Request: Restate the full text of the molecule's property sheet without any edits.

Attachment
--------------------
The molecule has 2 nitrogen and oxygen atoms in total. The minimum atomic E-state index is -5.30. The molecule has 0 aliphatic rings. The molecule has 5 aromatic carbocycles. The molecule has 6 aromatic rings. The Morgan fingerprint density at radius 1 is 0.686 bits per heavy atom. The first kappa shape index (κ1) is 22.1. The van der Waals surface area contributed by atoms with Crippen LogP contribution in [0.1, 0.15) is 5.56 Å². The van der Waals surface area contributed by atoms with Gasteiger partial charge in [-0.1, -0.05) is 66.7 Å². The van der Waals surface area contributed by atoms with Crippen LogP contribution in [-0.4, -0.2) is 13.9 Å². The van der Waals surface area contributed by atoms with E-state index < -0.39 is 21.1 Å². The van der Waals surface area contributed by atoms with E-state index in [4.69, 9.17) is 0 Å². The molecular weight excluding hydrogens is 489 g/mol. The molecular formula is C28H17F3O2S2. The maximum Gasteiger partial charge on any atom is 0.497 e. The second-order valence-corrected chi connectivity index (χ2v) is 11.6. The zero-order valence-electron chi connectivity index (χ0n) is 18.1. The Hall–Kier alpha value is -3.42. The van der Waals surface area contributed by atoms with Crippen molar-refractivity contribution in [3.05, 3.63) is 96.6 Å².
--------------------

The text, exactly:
The molecule has 2 nitrogen and oxygen atoms in total. The minimum atomic E-state index is -5.30. The molecule has 0 aliphatic rings. The molecule has 5 aromatic carbocycles. The molecule has 6 aromatic rings. The Morgan fingerprint density at radius 1 is 0.686 bits per heavy atom. The first kappa shape index (κ1) is 22.1. The van der Waals surface area contributed by atoms with Crippen LogP contribution in [0.1, 0.15) is 5.56 Å². The van der Waals surface area contributed by atoms with Gasteiger partial charge in [-0.1, -0.05) is 66.7 Å². The van der Waals surface area contributed by atoms with Crippen LogP contribution in [-0.4, -0.2) is 13.9 Å². The van der Waals surface area contributed by atoms with E-state index < -0.39 is 21.1 Å². The van der Waals surface area contributed by atoms with E-state index in [4.69, 9.17) is 0 Å². The molecular weight excluding hydrogens is 489 g/mol. The molecular formula is C28H17F3O2S2. The maximum Gasteiger partial charge on any atom is 0.497 e. The second-order valence-corrected chi connectivity index (χ2v) is 11.6. The zero-order valence-electron chi connectivity index (χ0n) is 18.1. The Hall–Kier alpha value is -3.42. The van der Waals surface area contributed by atoms with Crippen molar-refractivity contribution in [3.05, 3.63) is 96.6 Å².